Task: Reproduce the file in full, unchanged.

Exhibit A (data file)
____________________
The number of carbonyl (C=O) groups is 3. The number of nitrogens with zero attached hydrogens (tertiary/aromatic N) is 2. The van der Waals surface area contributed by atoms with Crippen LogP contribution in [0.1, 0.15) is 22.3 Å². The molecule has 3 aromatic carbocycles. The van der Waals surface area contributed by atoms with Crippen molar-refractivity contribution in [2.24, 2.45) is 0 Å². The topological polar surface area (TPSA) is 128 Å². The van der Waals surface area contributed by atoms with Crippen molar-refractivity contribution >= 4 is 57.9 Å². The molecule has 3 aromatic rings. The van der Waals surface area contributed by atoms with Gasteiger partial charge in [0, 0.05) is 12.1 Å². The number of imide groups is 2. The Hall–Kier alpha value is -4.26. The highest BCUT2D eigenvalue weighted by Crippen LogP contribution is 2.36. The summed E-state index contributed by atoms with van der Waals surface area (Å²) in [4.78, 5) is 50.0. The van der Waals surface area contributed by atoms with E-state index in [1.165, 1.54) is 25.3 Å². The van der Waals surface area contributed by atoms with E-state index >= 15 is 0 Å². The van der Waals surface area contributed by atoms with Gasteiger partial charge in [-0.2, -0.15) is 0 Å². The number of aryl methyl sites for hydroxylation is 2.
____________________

The number of carbonyl (C=O) groups is 3. The number of nitrogens with zero attached hydrogens (tertiary/aromatic N) is 2. The van der Waals surface area contributed by atoms with Crippen LogP contribution in [0.1, 0.15) is 22.3 Å². The molecule has 3 aromatic carbocycles. The van der Waals surface area contributed by atoms with Crippen molar-refractivity contribution in [2.24, 2.45) is 0 Å². The topological polar surface area (TPSA) is 128 Å². The van der Waals surface area contributed by atoms with Crippen molar-refractivity contribution >= 4 is 57.9 Å². The molecule has 3 aromatic rings. The van der Waals surface area contributed by atoms with Gasteiger partial charge in [0, 0.05) is 12.1 Å². The number of imide groups is 2. The Hall–Kier alpha value is -4.26. The highest BCUT2D eigenvalue weighted by Crippen LogP contribution is 2.36. The summed E-state index contributed by atoms with van der Waals surface area (Å²) in [4.78, 5) is 50.0. The van der Waals surface area contributed by atoms with E-state index in [1.165, 1.54) is 25.3 Å². The van der Waals surface area contributed by atoms with E-state index >= 15 is 0 Å². The van der Waals surface area contributed by atoms with Gasteiger partial charge in [-0.2, -0.15) is 0 Å². The number of aryl methyl sites for hydroxylation is 2.